I remember dumping the newspapers behind the bushes in front of our house. I had stolen the bundle from the drop-off point where the distributors left them for the paperboys to pick up. I must have been about six, because I could read enough to know which ones were his.
The paperboy was 12 or 13. I loved being around when he came to our house, because he would often stop and toss a Frisbee, or play a brief game of tag with me before continuing his route. He always let me do well without ever being condescending.
One morning he walked past our house with two other boys his age. Not yet understanding what the presence of peers can do, I walked over to say hi. “Get out of here,” he jeered, his friends joining in. “Go away!” They passed by, laughing, without a pause.
Shocked and hurt, I hid his papers that afternoon.
The recent post about the change in Elephant Journal’s comments policy has me thinking about the formula: Normal Person + Anonymity + Audience = Mean Person. While I think it’s true as far as it goes, I want to press it a little further in search of bigger truth.
There are different types and degrees of anonymity, just as there are more things to hide behind than a computer. In fact, since names are one of the things we hide behind, I’m going to use “persona” in place of “anonymity.” Personae—the masks worn by actors in the Greco-Roman theater—were symbolic of broad types: larger, cruder, and less detailed than a living person, but easily identifiable.
The paperboy’s persona, which I will call Pack Animal, rendered his unguarded self inaccessible to me. He took cover behind this persona because his audience—the other two boys—could not be allowed to see his unguarded and vulnerable self. Mean behavior was the only kind this persona would allow in those circumstances.
A couple years later, my family were guests at a lake cottage belonging to one of my Dad’s work colleagues. My parents went to a restaurant across the lake one evening, and at about the time the colleague was to take the boat over to pick them up, a thunderstorm set in. The colleague was visibly drunk. His wife and daughter begged him tearfully to wait for the storm to pass before going across the lake to collect my parents.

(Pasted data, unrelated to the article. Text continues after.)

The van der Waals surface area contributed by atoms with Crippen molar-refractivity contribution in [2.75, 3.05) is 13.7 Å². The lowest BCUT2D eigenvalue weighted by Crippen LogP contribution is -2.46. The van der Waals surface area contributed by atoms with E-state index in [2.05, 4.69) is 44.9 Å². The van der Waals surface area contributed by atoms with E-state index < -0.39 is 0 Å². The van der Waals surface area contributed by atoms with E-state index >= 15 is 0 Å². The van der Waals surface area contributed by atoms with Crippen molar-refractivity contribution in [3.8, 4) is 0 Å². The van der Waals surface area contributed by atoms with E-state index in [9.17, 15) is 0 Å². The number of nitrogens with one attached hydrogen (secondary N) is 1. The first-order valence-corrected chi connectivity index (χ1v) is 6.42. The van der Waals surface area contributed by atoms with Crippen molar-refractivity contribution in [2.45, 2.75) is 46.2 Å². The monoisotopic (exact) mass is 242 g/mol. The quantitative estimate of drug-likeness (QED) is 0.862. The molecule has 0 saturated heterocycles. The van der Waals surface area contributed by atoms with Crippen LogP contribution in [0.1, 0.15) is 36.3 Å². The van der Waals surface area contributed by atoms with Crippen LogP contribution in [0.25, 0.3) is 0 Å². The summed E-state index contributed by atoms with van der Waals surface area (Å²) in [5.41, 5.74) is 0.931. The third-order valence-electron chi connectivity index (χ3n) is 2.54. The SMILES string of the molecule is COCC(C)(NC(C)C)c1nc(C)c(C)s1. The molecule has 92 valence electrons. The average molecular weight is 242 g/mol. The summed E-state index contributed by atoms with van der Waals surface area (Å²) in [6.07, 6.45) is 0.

“Please, Daddy—be sensible!” wailed his daughter, almost literally on her knees. “For God’s sake, just wait until the storm dies down!” his wife implored. The more his wife and daughter pleaded with him, the more enraged the man became. “GIVE ME THE KEYS!” he bellowed, lowering over his wife with a ferocity I could not have imagined even in my own turbulent household. As he became increasingly intimidating, his wife finally relinquished the keys.
The colleague’s sensible self—already rendered less sensible by alcohol—was inaccessible behind his persona of Competent Adult Male Host. It was so unthinkable that he should violate that persona by keeping his guests waiting, even in a storm, that bullying his family and risking his life seemed better options.
If someone could have persuaded the paperboy that he didn’t have to look tough in front of his “pack” in order to avoid being hurt—if my Dad’s colleague could have been made to believe that sobering up and waiting out the storm, even at the risk of being seen as capitulating to his fretful womenfolk, would not emasculate him before his co-worker—they would have behaved otherwise than they did. That part’s easy.
But why take refuge behind a persona in the first place?
We all hide; we all seem to have a suspicion that what we are isn’t good enough—that the real us has to be hidden away and protected, as though it were somehow both precious and shameful. It’s as though the moment we become self-aware, we go into hiding; the first thing Adam and Eve did after eating the Fruit of Knowledge was hide themselves from God.
Politicians write the [Person + Persona + Audience = Jerk] problem large. A politician’s individual personhood inevitably becomes effaced by the office; person becomes subsumed in persona. This is natural, and desirable to an extent—it is why priests wear vestments, or shamans masks. Who they are gets papered over with what they stand for—they are, after all, representatives. Yet they still need to be whole, multi-dimensional persons, rather than crude personae. We all do. But because politicians are even more vulnerable than most of us to the opinion of others, they become so invested in their personae that they lose the ability to be persons. When we don’t even allow them to change their minds without fear of being called “flip-floppers,” how can we expect them to display any moral suppleness? We practically order them to be rigid. I do not believe that persons defeated the James Zadroga 9/11 Health and Compensation Act, which would have provided health care to 9/11 first responders who became ill as a result of their service. That bill was defeated by personae: symbols, caricatures, spiritual bird-blinds. Persons would have passed it.
I am invested in my own personae. Though I am an absolutely conscious and mindful father who never loses his temper with his children, when they really piss me off I climb into my Father Who Must Be Obeyed persona—which is perfect cover from which to emotionally carpet-bomb my five- and seven-year-olds.
Something in me is so terrified of being set at naught by anybody that it has a whole rack of mix-and-match personae to choose from: the Aggrieved Customer, the Violated Signatory of the Do-Not-Call Register, and the Only Person Around Here Who Puts Any Damned Thing Back Where It Belongs, to name a few. If I didn’t have these to hide behind, I’ve have to actually come out and face people unprotected. Which is precisely what most of us—rude blog commenters being an unusually obvious example—dare not do.
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